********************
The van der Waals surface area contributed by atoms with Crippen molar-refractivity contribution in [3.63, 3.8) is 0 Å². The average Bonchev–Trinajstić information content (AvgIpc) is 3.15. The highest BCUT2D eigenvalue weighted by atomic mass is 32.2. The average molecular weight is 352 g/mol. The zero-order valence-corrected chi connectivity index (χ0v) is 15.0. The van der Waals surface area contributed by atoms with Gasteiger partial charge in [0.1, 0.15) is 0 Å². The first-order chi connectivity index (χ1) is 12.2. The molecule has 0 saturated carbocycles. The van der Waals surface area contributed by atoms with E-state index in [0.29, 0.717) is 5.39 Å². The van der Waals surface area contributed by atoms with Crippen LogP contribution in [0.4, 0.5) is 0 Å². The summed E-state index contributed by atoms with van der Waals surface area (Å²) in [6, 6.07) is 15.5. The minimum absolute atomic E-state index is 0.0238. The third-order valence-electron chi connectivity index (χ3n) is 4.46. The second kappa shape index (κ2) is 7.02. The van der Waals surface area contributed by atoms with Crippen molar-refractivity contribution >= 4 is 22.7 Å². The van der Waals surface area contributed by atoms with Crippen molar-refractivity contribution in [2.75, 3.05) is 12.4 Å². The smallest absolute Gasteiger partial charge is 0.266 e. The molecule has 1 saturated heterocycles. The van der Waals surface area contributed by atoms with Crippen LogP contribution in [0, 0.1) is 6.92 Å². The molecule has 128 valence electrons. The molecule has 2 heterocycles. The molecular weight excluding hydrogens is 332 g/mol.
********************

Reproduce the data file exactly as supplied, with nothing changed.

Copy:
The van der Waals surface area contributed by atoms with Crippen molar-refractivity contribution in [3.63, 3.8) is 0 Å². The average Bonchev–Trinajstić information content (AvgIpc) is 3.15. The highest BCUT2D eigenvalue weighted by atomic mass is 32.2. The average molecular weight is 352 g/mol. The zero-order valence-corrected chi connectivity index (χ0v) is 15.0. The van der Waals surface area contributed by atoms with Gasteiger partial charge in [0.1, 0.15) is 0 Å². The first-order chi connectivity index (χ1) is 12.2. The molecule has 0 saturated carbocycles. The van der Waals surface area contributed by atoms with E-state index in [0.29, 0.717) is 5.39 Å². The van der Waals surface area contributed by atoms with Crippen LogP contribution in [0.4, 0.5) is 0 Å². The summed E-state index contributed by atoms with van der Waals surface area (Å²) in [6, 6.07) is 15.5. The minimum absolute atomic E-state index is 0.0238. The third-order valence-electron chi connectivity index (χ3n) is 4.46. The second kappa shape index (κ2) is 7.02. The van der Waals surface area contributed by atoms with Crippen molar-refractivity contribution >= 4 is 22.7 Å². The van der Waals surface area contributed by atoms with Crippen molar-refractivity contribution in [2.75, 3.05) is 12.4 Å². The smallest absolute Gasteiger partial charge is 0.266 e. The molecule has 1 saturated heterocycles. The van der Waals surface area contributed by atoms with Crippen LogP contribution in [0, 0.1) is 6.92 Å². The molecule has 128 valence electrons. The molecule has 2 heterocycles. The molecular weight excluding hydrogens is 332 g/mol.